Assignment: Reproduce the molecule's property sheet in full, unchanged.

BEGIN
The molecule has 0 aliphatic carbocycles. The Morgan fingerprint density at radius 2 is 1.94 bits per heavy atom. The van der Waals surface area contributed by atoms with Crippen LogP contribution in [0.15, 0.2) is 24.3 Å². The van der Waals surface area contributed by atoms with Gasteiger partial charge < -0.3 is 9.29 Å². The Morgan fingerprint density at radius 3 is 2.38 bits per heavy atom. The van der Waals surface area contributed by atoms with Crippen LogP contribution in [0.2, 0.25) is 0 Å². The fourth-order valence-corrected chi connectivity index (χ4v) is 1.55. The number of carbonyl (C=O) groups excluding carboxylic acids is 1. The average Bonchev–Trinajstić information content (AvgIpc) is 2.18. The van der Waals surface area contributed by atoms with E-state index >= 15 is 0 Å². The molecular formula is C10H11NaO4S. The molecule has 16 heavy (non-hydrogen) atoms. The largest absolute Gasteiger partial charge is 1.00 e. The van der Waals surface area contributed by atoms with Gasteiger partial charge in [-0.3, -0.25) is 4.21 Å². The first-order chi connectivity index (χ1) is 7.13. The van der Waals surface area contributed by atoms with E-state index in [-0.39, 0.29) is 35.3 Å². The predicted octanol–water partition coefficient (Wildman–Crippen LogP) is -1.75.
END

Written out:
The molecule has 0 aliphatic carbocycles. The Morgan fingerprint density at radius 2 is 1.94 bits per heavy atom. The van der Waals surface area contributed by atoms with Crippen LogP contribution in [0.15, 0.2) is 24.3 Å². The van der Waals surface area contributed by atoms with Gasteiger partial charge < -0.3 is 9.29 Å². The Morgan fingerprint density at radius 3 is 2.38 bits per heavy atom. The van der Waals surface area contributed by atoms with Crippen LogP contribution in [0.2, 0.25) is 0 Å². The fourth-order valence-corrected chi connectivity index (χ4v) is 1.55. The number of carbonyl (C=O) groups excluding carboxylic acids is 1. The average Bonchev–Trinajstić information content (AvgIpc) is 2.18. The van der Waals surface area contributed by atoms with E-state index >= 15 is 0 Å². The molecular formula is C10H11NaO4S. The molecule has 16 heavy (non-hydrogen) atoms. The largest absolute Gasteiger partial charge is 1.00 e. The van der Waals surface area contributed by atoms with Gasteiger partial charge in [-0.3, -0.25) is 4.21 Å². The first-order chi connectivity index (χ1) is 7.13. The van der Waals surface area contributed by atoms with E-state index in [-0.39, 0.29) is 35.3 Å². The predicted octanol–water partition coefficient (Wildman–Crippen LogP) is -1.75.